NSAIDs are a class of drug that includes various medications. In this study we have treated the patient by prescribing Ibuprofen at a dosage of 600 mg for 6 months, given for a week every month. The medication was advised to be taken after the completion of the manual therapy. Previous literature has highlighted that ibuprofen can be given at different doses such as low dose (400 mg thrice daily) or medium dose (600 mg thrice daily) with the maximum limit of 3200 mg/day [43]. While prescribing Ibuprofen proper care was taken by taking a through complete medical history. As simultaneous use of acetylsalicylic acid and other NSAIDs is associated with various risk factors mainly related to gastrointestinal side effect such as peptic ulcer [44]. The choice of NSAIDs is based on the safety profile of the patient, drug history and any other associated medical condition. Few drugs belonging to the NSAIDs class can cause peptic ulcer even at low dose and the risk increases as the dosage increases [45]. Therefore, we used ibuprofen in this study as it is a very safe drug with no or minimal side effects and greatly improves the sign and symptom of arthritis [46].

The manual therapy is an approach which is commonly used to treat various types of musculoskeletal dysfunction. It can be defined as a procedure wherein specific hands-on techniques are used involving hands-on mobilization which are used by the physiotherapist. It plays a significant role to detect and mange soft tissue and related joint structures so as to modulate pain, promote and enhance range of motion, decrease soft tissue inflammation, increase the joint flexibility by loosening the adhesions, repairing the damaged structures, promote stability of contractile or non- contractile tissue and improve the overall functionality of the joint structures [30].The manual therapy which we have used here comprised of manipulation and mobilization techniques. Manipulation consists of exerting high level of thrusts applied forcefully while during mobilizations less forceful techniques were applied which we used in all our patients to provide relief from peripheral joint pain and stiffness [47]. Even though very less studies have used manual therapy clinically [48], but our results showed that when combined with NSAIDs it showed tremendous improvement in reducing pain or improving function in all the three types of arthritis.

Current practices have used manual therapy in combination with different types of interventions usually with exercise therapy [49]. Hardly few studies have focused on the approach to combine the benefits of drugs along with manual therapy. Previous studies have shown benefits of manual therapy techniques when used in combination with joint mobility and strengthening exercises [30,50]. A study has found that when mobility exercises were combined with manual therapy procedures showed improvements in the ROM, (11%), pain (33%), and gait speed (11%) after the patient received 12 treatments in a physical therapy clinic over 4 to 6 weeks [50]. Also a study demonstrated the important outcome of manual therapy as there was a 52% improvement in self-reports of function, stiffness, and pain as measured by the Western Ontario and McMaster Universities Osteoarthritis Index (WOMAC) scale and a 12% improvement in 6-minute walk test scores when performed by physical therapists for 8 clinical visits [45] whereas the placebo group that performed exercises at home showed no much changes in the pain and ROM score. This highlights that the manual therapy when performed under the supervision of a therapist with proper techniques and correct approach changes the outcome of the disease. Also, it is observed that subjects in the clinic treatment group appeared to be more satisfied with the overall outcome of their rehabilitative treatment than subjects in the home exercise group.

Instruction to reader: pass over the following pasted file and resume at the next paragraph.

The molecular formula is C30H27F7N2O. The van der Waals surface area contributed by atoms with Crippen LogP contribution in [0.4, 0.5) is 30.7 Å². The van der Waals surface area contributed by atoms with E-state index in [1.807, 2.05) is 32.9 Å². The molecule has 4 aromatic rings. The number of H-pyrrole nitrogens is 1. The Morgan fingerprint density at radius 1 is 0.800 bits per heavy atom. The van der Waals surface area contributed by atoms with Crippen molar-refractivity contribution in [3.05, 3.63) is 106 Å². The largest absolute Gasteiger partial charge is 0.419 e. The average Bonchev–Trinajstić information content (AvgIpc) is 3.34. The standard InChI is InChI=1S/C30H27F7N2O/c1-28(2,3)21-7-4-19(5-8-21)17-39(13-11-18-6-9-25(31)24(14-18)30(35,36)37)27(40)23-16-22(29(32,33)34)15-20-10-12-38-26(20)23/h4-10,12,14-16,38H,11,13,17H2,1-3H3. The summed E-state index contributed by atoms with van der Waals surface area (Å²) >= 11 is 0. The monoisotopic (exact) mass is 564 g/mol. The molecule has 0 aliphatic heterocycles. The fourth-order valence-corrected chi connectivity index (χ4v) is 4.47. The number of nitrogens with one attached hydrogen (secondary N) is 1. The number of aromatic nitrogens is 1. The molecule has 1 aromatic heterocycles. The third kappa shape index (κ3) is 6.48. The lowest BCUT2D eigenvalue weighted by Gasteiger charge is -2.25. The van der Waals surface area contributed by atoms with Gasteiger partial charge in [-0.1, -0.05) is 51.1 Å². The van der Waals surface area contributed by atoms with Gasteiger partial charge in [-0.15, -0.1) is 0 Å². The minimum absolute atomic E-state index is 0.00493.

A periodic follow was conducted as a total of 30 sessions were performed extended over a six months period. When a treatment is performed in a clinical setting it is observed that effects of the intervention are adequately maintained when periodic follow up is done. To obtain a higher level of improvement we realized that a total of 30 sessions will show lasting results in the improvement of symptoms. Patient who was unable to tolerate the treatment due to severe pain dropped out from the study and the rest were assured to follow periodic scheduled appointments. Few studies which have used manual therapy and medications have shown improvements in the outcome as seen in our current study [51].

Arthritis is caused mainly due to limited mobility and adhesions due to recurrent inflammations of both intra-articular and periarticular tissues. Additional symptoms are demonstrated when due to movement restrictions varied changes occur on the articular surfaces such that it is unable to bear the normal level of biomechanical forces. Overall it is clearly evident that manual therapy approach when used with medication (Ibuprofen) showed reduction in the pain and stiffness allowing patients to manage their routine activities with complete independence.

Conclusion

In the present study the treatment results have demonstrated that manual therapy along with ibuprofen at a dose of 600 mg significantly improved the pain score, flexibility, ROM and reduced the morning stiffness. Preliminary findings of this study promote future research for scientific protocols in the management of arthritis and other similar degenerative disorders. Large randomized clinical trials should be conducted with increased sample size to define the correct approach in managing arthritis. Large scale research should be conducted to address the dosage and duration of treatment required to resolve signs and symptoms associated with arthritis. Future investigations should study objective measurements of function and pain, with a medium to long term follow up to assess the duration of treatment effect and outcome of this combination therapy.

Declarations

Conflicts of Interest

The authors declared no potential conflicts of interest with respect to the research, authorship, and/or publication of this article.

References